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Build an Ark, We Need to Save the Artifacts!

December 4th, 2009

Jennifer Jones

MA Student, Program in Maritime Studies


Disaster preparedness is becoming a faucet of concern for nations around the world when looking to protect the museum and library collections that house the world’s cultural heritage. Hurricanes, tsunamis, floods, earthquakes, and fires are catastrophic events that are affecting communities physically and emotionally. One aspect people often don’t think about though is the safety and recovery of the cultural heritage housed in small or large museums or libraries. Disaster conservation and prevention for museums and libraries is being discussed now more than ever, despite previous occurrences of artifact damage that shaped the current state of artifact conservation.

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Textiles being dried after flooding, Image: www.catpress.com/flood/

            During World War I and II, the British Museum in London, England dealt with impending disaster with the threat of bombing. The staff was able to remove their artifacts, artwork, sculpture, and architectural pieces to safety in the tube lines; this maneuver saved the artifacts from the immense damage that was inflicted upon London during both wars although it led to some additional problems with artifact deterioration that led to the genesis of one of the first scientific conservation labs in the world. Many institutions have not been as luck in the removal or recovery of artifacts due to lack of disaster planning. It is true that in some situations, such as the levee break in New Orleans after the flooding from Hurricane Katrina, certain factors are not taken into account because they are freak acts of nature or twisted dealings of fate, but having an alternative disaster plan could prevent the loss of some cultural heritage.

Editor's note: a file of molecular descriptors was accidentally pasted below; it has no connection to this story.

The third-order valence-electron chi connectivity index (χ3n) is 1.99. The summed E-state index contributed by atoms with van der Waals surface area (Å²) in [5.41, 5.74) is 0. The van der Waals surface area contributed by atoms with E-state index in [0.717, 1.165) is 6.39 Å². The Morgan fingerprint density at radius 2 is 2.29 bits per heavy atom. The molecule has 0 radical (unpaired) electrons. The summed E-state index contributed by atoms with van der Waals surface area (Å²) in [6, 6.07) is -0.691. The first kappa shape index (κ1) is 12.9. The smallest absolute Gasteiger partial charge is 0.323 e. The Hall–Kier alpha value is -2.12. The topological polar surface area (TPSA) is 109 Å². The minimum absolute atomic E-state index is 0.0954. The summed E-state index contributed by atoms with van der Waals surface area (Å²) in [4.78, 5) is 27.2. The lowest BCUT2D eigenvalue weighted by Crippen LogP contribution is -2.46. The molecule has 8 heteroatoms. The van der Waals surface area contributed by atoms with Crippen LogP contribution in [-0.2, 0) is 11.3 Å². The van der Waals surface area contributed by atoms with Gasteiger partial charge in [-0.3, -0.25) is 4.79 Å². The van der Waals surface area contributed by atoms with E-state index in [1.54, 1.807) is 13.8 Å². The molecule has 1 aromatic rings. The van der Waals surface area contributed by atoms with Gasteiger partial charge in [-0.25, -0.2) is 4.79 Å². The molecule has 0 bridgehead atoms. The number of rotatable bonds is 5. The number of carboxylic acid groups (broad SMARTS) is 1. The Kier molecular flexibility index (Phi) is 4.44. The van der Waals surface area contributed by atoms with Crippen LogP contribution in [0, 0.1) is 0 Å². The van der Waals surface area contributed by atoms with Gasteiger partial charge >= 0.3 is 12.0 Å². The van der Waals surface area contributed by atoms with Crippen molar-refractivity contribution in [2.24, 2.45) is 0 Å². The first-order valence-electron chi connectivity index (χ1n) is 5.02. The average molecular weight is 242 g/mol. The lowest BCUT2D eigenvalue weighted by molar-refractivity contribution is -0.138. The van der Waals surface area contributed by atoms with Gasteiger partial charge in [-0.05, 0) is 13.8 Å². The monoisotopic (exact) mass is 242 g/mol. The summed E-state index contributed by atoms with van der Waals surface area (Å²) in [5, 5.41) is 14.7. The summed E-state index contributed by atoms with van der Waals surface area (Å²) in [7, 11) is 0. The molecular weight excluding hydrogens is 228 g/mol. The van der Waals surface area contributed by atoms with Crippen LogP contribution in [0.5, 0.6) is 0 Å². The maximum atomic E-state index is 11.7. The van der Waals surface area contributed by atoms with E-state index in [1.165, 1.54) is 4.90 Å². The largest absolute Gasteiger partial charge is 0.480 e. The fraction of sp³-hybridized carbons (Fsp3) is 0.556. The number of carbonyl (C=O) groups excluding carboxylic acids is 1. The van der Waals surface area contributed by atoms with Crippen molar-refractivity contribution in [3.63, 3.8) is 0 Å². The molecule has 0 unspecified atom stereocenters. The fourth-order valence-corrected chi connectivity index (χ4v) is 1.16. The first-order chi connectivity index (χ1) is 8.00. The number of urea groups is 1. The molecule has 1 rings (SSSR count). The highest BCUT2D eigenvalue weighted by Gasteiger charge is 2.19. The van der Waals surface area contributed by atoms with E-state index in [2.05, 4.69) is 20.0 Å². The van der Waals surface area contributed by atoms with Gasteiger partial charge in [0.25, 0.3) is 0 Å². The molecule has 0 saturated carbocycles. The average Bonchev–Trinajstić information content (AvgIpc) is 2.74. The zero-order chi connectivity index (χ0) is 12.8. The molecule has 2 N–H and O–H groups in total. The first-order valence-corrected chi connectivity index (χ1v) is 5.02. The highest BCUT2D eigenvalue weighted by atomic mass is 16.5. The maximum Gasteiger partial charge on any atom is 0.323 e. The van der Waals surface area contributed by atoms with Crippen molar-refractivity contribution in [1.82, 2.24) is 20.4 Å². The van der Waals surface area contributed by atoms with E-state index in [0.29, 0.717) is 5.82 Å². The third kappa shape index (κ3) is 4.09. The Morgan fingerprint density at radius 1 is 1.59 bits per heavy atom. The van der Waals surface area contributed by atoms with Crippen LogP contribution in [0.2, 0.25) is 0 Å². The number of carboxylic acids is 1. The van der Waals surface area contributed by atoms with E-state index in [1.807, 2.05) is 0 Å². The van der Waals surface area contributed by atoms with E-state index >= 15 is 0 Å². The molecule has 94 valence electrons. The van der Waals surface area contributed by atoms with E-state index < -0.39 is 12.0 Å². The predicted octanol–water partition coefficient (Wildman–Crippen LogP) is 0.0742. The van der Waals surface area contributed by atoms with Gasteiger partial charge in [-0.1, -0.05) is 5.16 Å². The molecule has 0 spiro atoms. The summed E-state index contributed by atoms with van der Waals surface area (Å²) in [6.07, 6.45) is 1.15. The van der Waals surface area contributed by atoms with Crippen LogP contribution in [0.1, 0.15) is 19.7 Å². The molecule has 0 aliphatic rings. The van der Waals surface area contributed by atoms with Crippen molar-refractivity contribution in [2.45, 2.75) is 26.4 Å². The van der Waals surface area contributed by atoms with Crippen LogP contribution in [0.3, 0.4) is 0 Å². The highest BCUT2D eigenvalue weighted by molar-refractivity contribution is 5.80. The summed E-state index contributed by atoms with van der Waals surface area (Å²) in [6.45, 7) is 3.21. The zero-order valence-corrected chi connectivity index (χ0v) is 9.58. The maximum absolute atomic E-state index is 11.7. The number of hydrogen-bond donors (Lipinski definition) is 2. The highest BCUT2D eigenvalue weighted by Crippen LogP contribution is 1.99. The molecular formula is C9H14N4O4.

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Staff removing paintings from the tube after war-time threats, Image: Getty Institute

            Recent developments and a keener sense of awareness of the outcomes of certain disaster-related situations have made designing and implementing plans for disaster planning and recovery a feasible prerogative for museums and libraries. Although not all situations begin as emergencies, without the proper procedures, situations can progress and often rapidly. The first step is identifying and defining potential threats such as natural disasters (i.e. floods, earthquakes, etc.) or man-made disasters (i.e. arson). Planning a response to as many threats as possible is a key step to producing a plan that can prevent as much damage as possible.

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Curator examining cross after flooding in Florence, Italy, Image: www.catpress.com/flood/

            There are numerous networks that can aid in developing disaster and recovery plans for artifacts and artwork. Current research is being developed on software than help collections managers plan for the worst case scenarios. Additionally there are numerous organizations that can not only help prevent damage but also aid in the recovery of artifacts after the fact. Hopefully, with combined efforts the amount of loss being seen from disasters can be decreased. In this case, awareness and the old adage, “expecting the unexpected,” is the beginning of a successful avenue for artifact preservation.

Useful Links:

www.ncptt.org  – National Center for Preservation Technology and Training

http://cool.conservation-us.org  – Resources for Disaster Preparedness and Response

www.sha.org/research_resources/conservation_faqs/plan.cfm#B – Disaster planning for collections

General Conservation

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